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Minnesota Senate easily passes long-delayed bonding bill

MINNEAPOLIS (AP) — The Minnesota Senate easily passed a nearly $1.9 billion public works construction package Thursday, a day after the House finally broke months of partisan stalemate and approved the bill.

The package, known as a bonding bill, was the biggest piece of unfinished business left over from the 2020 regular session, which ended in May. The Senate voted 64-3 to send the bill to Democratic Gov. Tim Walz for his signature.

Twenty-five House Republicans crossed over Wednesday night to give the Democratic majority more than the 60% supermajority the legislation needed to pass. That vote was 100-34. The bill failed to win enough House votes in two previous special sessions, when Republicans conditioned their support on an end to the emergency powers that Walz has used to fight COVID-19, a demand they ultimately dropped.

“There’s a lot of fixing up that need to be done, there’s a lot of investment that needs to occur. And that’s what this bill does,” said GOP Sen. David Senjem, of Rochester, who chairs the Senate bonding committee and helped negotiate the final bill. He said the projects will put a lot of people to work as the state tries to recover from the coronavirus pandemic.

However, several Republicans complained that the House decision to adjourn forced senators to take it or leave it, preventing them from offering amendments and sending the package back for further negotiations.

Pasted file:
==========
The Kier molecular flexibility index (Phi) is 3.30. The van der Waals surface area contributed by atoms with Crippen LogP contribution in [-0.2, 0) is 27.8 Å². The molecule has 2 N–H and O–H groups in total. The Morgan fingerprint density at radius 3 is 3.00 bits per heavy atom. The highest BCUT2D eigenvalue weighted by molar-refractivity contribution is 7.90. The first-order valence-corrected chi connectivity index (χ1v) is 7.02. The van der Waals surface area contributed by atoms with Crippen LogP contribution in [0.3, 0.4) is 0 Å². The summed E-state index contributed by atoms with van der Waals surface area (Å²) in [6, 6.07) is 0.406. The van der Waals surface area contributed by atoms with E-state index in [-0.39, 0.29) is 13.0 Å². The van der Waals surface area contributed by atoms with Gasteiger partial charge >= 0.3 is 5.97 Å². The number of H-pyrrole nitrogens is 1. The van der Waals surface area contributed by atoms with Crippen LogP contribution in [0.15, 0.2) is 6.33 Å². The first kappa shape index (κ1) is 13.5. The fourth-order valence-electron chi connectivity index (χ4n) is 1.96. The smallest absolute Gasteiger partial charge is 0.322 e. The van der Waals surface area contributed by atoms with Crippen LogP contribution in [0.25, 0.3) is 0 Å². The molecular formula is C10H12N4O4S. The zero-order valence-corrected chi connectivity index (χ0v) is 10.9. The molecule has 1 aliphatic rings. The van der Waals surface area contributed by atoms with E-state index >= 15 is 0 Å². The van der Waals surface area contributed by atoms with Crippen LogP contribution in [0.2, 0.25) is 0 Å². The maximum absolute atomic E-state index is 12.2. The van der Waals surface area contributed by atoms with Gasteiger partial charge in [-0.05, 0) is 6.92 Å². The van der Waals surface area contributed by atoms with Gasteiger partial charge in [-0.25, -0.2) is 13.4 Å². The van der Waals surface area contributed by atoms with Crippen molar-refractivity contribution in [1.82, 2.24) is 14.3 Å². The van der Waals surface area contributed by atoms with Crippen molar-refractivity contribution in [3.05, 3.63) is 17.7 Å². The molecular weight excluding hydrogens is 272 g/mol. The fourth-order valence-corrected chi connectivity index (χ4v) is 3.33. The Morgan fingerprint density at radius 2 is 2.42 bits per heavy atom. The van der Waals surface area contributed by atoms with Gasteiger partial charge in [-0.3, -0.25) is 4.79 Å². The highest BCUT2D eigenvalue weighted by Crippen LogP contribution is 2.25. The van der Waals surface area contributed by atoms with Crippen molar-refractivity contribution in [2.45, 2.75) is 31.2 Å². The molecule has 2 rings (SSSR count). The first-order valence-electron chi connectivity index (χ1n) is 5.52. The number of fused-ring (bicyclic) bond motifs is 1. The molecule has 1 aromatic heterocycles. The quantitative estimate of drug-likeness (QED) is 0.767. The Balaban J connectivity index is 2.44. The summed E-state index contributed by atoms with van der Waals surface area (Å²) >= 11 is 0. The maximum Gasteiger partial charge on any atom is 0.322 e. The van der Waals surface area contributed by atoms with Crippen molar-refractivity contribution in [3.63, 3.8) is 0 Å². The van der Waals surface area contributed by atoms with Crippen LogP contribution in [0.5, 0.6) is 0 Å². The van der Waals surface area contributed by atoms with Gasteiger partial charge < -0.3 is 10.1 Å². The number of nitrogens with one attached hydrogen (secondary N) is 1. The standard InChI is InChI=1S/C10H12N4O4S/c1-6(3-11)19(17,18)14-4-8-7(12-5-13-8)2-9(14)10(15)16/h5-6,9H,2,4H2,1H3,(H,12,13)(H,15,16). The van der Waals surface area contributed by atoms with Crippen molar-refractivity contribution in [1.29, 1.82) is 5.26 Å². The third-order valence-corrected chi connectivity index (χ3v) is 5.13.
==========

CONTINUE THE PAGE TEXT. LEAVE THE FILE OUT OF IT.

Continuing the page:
“We have no voice, and no choice,” said Sen. Carrie Ruud, of Breezy Point. “Because if we amend this bill, it’s dead. And the state of Minnesota has no bonding bill at all.”

The bill includes $1.37 billion debt that will be repaid from the state’s general fund, plus some other funding sources. It also includes a tax break for new equipment purchases that’s aimed at main street businesses and farmers, which Republicans had long sought. And it also includes some spending to cover current shortfalls, including money to keep two small correctional facilities open in Togo and Willow River.

The projects include $624 million for transportation projects, $165 million for the University of Minnesota and Minnesota State higher education systems, and $100 million for affordable housing. A sampling of specific projects includes $55 million for bus rapid transit routes in the Twin Cities, $29.5 million for a new state emergency operations center and $18 million to replace the deteriorating Lake Bronson Dam in northwestern Minnesota.

“This bonding bill will touch every Minnesotan in our great state,” said Sen. Sandy Pappas, of St Paul, the lead Democrat on the bonding committee. “The emphasis has been on asset preservation, on public health and safety — very important in these COVID days — on preserving and expanding essential infrastructure, preserving and enhancing our great outdoors.”

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